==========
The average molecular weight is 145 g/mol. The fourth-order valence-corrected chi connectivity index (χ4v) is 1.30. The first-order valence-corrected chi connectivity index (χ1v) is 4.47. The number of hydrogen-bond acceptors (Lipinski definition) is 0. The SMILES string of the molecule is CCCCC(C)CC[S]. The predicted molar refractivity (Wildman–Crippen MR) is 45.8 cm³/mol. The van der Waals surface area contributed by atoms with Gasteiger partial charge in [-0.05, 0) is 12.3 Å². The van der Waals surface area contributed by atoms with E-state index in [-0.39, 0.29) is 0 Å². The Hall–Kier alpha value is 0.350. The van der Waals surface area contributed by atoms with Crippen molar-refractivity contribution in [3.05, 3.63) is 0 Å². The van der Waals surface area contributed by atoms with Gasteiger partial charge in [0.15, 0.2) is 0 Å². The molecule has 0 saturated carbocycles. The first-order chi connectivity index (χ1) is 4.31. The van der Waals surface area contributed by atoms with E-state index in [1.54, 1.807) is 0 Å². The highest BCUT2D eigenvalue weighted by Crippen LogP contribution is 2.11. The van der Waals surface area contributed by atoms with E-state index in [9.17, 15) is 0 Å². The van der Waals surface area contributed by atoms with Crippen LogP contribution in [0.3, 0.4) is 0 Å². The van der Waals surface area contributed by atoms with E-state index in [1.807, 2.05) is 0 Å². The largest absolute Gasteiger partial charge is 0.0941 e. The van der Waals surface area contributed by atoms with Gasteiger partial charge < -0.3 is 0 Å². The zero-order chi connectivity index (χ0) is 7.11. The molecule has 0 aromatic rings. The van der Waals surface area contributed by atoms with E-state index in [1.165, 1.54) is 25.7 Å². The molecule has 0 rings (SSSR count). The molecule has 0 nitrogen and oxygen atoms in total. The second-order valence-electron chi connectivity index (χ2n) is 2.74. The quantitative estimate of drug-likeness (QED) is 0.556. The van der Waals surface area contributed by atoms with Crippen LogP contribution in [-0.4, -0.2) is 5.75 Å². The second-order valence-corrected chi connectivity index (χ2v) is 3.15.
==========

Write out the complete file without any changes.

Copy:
The average molecular weight is 145 g/mol. The fourth-order valence-corrected chi connectivity index (χ4v) is 1.30. The first-order valence-corrected chi connectivity index (χ1v) is 4.47. The number of hydrogen-bond acceptors (Lipinski definition) is 0. The SMILES string of the molecule is CCCCC(C)CC[S]. The predicted molar refractivity (Wildman–Crippen MR) is 45.8 cm³/mol. The van der Waals surface area contributed by atoms with Gasteiger partial charge in [-0.05, 0) is 12.3 Å². The van der Waals surface area contributed by atoms with E-state index in [-0.39, 0.29) is 0 Å². The Hall–Kier alpha value is 0.350. The van der Waals surface area contributed by atoms with Crippen molar-refractivity contribution in [3.05, 3.63) is 0 Å². The van der Waals surface area contributed by atoms with Gasteiger partial charge in [0.15, 0.2) is 0 Å². The molecule has 0 saturated carbocycles. The first-order chi connectivity index (χ1) is 4.31. The van der Waals surface area contributed by atoms with E-state index in [1.54, 1.807) is 0 Å². The highest BCUT2D eigenvalue weighted by Crippen LogP contribution is 2.11. The van der Waals surface area contributed by atoms with E-state index in [9.17, 15) is 0 Å². The van der Waals surface area contributed by atoms with Crippen LogP contribution in [0.3, 0.4) is 0 Å². The van der Waals surface area contributed by atoms with E-state index in [1.807, 2.05) is 0 Å². The largest absolute Gasteiger partial charge is 0.0941 e. The van der Waals surface area contributed by atoms with Gasteiger partial charge < -0.3 is 0 Å². The zero-order chi connectivity index (χ0) is 7.11. The molecule has 0 aromatic rings. The van der Waals surface area contributed by atoms with E-state index in [1.165, 1.54) is 25.7 Å². The molecule has 0 rings (SSSR count). The molecule has 0 nitrogen and oxygen atoms in total. The second-order valence-electron chi connectivity index (χ2n) is 2.74. The quantitative estimate of drug-likeness (QED) is 0.556. The van der Waals surface area contributed by atoms with Crippen LogP contribution in [-0.4, -0.2) is 5.75 Å². The second-order valence-corrected chi connectivity index (χ2v) is 3.15.